Scientists Think They May Be Able to Find the Missing Planet Nine
Planet Nine, the hypothetical ninth planet, may be orbiting out past Neptune, in or just past the Kuiper Belt.
A new preprint suggests it’s possible that—if it exists—Planet Nine may have collected some moons.
While the dark planet gives off no signals we can detect, observing the heat from those moons may be a way to finally spot Planet Nine.
There’s been a hypothesis floating around for a few years that there might be a ninth planet in our Solar System—and it’s not Pluto.
Planet Nine is unnamed, unconfirmed, and unknown. We haven’t been able to detect it, and we don’t even know for sure that if we did spot it, it would even be a planet. It might be a special kind of black hole, or be made entirely of dark matter.
But whatever it is—if it exists—we want to find it. It would explain a lot of the odd behavior astronomers detect in objects out past Neptune in the Kuiper belt. And according to a new preprint, the way to find it might be through the moons it could have scooped up over time.
The idea that this hypothetical planet may have caught a few moons isn’t particularly out there. The region of space where we think Planet Nine might be located is partially populated by roughly Pluto-sized bodies that researchers call Trans-Neptunian Objects, or TNOs. Given that Planet Nine is estimated to be about five to 10 times the mass of Earth, it’s very likely it could have trapped a few TNOs in its gravitational field.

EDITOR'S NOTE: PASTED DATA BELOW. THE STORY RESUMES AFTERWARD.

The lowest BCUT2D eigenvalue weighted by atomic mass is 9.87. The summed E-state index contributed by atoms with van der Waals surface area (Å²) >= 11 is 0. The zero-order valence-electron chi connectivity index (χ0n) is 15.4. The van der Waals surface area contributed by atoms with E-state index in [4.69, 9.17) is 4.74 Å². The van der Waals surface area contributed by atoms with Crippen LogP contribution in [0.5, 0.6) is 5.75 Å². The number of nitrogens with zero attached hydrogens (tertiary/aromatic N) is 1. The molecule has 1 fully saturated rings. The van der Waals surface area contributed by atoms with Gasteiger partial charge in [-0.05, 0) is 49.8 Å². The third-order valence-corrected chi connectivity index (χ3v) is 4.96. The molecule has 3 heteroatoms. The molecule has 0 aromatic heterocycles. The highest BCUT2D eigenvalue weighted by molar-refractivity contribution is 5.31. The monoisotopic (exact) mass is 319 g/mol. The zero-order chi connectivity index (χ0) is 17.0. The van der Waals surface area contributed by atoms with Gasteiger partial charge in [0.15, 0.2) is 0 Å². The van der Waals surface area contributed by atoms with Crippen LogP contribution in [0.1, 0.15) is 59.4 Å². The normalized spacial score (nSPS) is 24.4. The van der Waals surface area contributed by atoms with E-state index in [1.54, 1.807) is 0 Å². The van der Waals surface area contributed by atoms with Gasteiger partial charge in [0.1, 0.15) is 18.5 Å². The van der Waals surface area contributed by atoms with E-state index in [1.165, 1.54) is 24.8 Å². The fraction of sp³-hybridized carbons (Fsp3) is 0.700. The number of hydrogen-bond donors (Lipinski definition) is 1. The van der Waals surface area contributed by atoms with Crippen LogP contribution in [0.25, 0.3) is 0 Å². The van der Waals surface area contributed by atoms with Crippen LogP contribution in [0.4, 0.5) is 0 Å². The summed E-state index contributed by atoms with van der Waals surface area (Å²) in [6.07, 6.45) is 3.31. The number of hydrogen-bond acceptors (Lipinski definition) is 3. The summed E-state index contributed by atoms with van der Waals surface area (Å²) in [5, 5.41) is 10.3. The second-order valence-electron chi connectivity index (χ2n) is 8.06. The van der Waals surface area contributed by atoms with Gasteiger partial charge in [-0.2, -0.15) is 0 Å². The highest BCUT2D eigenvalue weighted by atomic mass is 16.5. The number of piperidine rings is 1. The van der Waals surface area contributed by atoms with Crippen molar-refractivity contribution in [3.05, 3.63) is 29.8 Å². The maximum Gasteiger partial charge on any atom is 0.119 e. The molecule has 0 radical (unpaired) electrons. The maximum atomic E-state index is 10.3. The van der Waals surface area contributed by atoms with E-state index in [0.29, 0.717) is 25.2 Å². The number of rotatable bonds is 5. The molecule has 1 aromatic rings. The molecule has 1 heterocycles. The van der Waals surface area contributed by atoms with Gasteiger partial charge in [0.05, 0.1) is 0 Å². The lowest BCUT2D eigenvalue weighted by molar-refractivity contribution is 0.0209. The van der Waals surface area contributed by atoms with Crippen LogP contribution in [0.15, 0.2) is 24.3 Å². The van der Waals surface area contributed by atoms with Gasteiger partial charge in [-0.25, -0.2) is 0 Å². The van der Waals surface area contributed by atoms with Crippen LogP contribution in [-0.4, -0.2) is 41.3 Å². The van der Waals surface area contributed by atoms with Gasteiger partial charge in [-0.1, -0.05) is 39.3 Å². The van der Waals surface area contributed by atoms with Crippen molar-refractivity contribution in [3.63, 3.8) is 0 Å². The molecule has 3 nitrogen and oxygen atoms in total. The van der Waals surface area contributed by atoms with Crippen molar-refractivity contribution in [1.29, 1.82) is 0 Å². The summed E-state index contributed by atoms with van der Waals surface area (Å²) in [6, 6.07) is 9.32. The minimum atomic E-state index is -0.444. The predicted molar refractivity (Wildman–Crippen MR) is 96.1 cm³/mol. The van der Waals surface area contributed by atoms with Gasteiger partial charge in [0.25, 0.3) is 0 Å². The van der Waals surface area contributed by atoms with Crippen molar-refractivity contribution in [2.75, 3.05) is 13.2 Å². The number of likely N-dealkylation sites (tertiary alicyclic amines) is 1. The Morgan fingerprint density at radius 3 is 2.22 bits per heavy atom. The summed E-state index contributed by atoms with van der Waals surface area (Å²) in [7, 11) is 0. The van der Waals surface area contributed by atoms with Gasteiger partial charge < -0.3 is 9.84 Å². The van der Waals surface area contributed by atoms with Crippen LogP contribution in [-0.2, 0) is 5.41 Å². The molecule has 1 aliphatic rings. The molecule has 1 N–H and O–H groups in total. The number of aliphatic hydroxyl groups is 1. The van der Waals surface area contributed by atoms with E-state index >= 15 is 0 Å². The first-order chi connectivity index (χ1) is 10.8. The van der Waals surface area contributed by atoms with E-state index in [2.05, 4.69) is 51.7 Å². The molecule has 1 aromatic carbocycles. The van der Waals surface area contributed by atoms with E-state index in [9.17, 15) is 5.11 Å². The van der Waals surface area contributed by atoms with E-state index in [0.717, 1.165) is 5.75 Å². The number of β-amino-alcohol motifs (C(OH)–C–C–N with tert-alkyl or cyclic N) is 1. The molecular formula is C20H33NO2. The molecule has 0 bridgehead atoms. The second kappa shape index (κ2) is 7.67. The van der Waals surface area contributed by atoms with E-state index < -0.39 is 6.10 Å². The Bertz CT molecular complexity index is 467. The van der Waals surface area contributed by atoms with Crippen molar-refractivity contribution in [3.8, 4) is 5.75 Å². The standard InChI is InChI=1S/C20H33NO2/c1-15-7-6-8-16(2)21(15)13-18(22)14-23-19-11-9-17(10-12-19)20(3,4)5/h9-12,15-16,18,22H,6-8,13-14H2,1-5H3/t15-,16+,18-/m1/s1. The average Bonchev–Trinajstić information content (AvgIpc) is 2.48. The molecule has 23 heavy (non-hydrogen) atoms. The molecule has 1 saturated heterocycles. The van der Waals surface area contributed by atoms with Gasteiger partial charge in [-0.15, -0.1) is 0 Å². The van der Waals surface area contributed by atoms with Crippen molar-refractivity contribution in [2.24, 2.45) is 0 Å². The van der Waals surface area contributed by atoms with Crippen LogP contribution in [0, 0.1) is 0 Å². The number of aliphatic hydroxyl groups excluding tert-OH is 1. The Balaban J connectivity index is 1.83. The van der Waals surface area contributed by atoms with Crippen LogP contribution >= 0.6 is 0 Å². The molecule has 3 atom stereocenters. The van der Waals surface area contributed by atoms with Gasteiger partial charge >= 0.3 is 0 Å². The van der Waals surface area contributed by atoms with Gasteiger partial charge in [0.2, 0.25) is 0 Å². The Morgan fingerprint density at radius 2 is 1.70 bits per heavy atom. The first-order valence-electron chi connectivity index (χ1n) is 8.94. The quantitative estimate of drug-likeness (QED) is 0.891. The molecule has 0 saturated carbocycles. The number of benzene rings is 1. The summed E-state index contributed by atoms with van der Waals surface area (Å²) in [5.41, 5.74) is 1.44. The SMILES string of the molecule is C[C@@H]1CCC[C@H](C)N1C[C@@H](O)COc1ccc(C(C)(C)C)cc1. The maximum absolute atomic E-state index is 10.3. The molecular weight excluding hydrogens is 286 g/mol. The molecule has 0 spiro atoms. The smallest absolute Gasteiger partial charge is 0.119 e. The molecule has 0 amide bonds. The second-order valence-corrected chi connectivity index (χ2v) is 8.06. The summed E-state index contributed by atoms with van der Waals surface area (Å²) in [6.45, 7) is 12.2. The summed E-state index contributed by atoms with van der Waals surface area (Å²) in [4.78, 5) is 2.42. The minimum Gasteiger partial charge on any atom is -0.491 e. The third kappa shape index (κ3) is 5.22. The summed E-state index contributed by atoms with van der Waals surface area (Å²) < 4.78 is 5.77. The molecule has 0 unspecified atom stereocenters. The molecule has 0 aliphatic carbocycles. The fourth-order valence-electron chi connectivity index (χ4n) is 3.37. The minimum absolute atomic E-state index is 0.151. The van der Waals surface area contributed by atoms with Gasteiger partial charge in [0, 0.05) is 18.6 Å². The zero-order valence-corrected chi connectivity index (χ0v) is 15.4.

Now, it may seem like the moons a planet collects would be even harder to detect than the planet itself. After all, not only are they far away, but they’re incredibly small.
But according to the preprint, the key lies in something called tidal heating.
Tides are a little more complex than just the rise and fall of the ocean. They’re the result of gravity pulling unevenly on a celestial body. When two bodies are very close to each other—like a planet and a moon—each object’s gravity pulls on the other object, and it pulls hardest on the nearest point.
This uneven pull deforms the body into a bit of a football shape. As the bodies move around each other, the orientation of that deformation moves, too. That means the whole body is shifting shape all the time, which generates friction inside the object and produces heat.
And that’s how we would find Planet Nine’s moons. Even though Planet Nine gives off no signals that we can detect—no light, no heat, no sound—the tidally-produced heat from those moons would be detectable. The detection would be difficult, because they probably wouldn’t get very hot, but it would be doable.
So far, this is just an idea. But if there really is a Planet Nine, it might be a promising one to chase. Using light from matter around dark objects is a big part of how we observe black holes, after all.
Why not a dark planet?
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